2 – Protecting your investment in your parents’ home:
Another common use is where parents are offered the opportunity to purchase their council-owned home under a right to buy scheme. Often parents cannot afford the cost themselves, so their children pay for the house.
This is potentially very risky for the children. What if the parents go into care? The property could be sold to pay for care fees, and if the children have actually bought the house with their own money they will need evidence of this otherwise they could lose their money.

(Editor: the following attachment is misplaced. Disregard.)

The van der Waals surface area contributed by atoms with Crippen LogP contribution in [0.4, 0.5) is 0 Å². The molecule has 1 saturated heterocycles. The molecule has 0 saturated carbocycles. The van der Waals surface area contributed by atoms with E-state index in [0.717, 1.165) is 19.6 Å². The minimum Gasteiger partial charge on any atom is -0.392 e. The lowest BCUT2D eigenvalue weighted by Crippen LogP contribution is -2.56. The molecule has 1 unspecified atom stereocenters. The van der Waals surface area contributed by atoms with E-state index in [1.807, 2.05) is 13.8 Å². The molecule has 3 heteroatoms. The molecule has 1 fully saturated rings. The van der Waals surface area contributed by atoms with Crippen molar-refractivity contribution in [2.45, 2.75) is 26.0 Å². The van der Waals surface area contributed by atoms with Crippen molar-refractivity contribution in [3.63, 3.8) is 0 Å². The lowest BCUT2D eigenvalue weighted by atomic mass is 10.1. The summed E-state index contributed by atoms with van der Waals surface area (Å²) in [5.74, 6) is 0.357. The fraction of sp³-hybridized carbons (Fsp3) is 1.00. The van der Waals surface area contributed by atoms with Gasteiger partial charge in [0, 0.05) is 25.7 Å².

The simple way to protect the unprotected money in both examples is by making a Declaration of Trust. The Trust states what will happen to the sale proceeds when and if the property is sold.
Let’s say Mr. Jones is buying a house with Miss Smith. He is putting down a 10% deposit of £10,000. If Mr. Jones and Miss Smith later split up, Mr. Smith may lose his £10,000. But if he creates a Declaration of Trust, protecting his money, he should get his £10,000 back when and if the property is sold and then any remaining equity in the property can be split equally between him and Miss Smith.
Declarations of Trust can be set up quickly and at very little expense, and give everyone peace of mind.
I’ve done a few blogs on Trusts, including “Watching the descendants for the wrong reasons“, “Nursing home fees“, and “Unregulated Will writers and property Will trusts“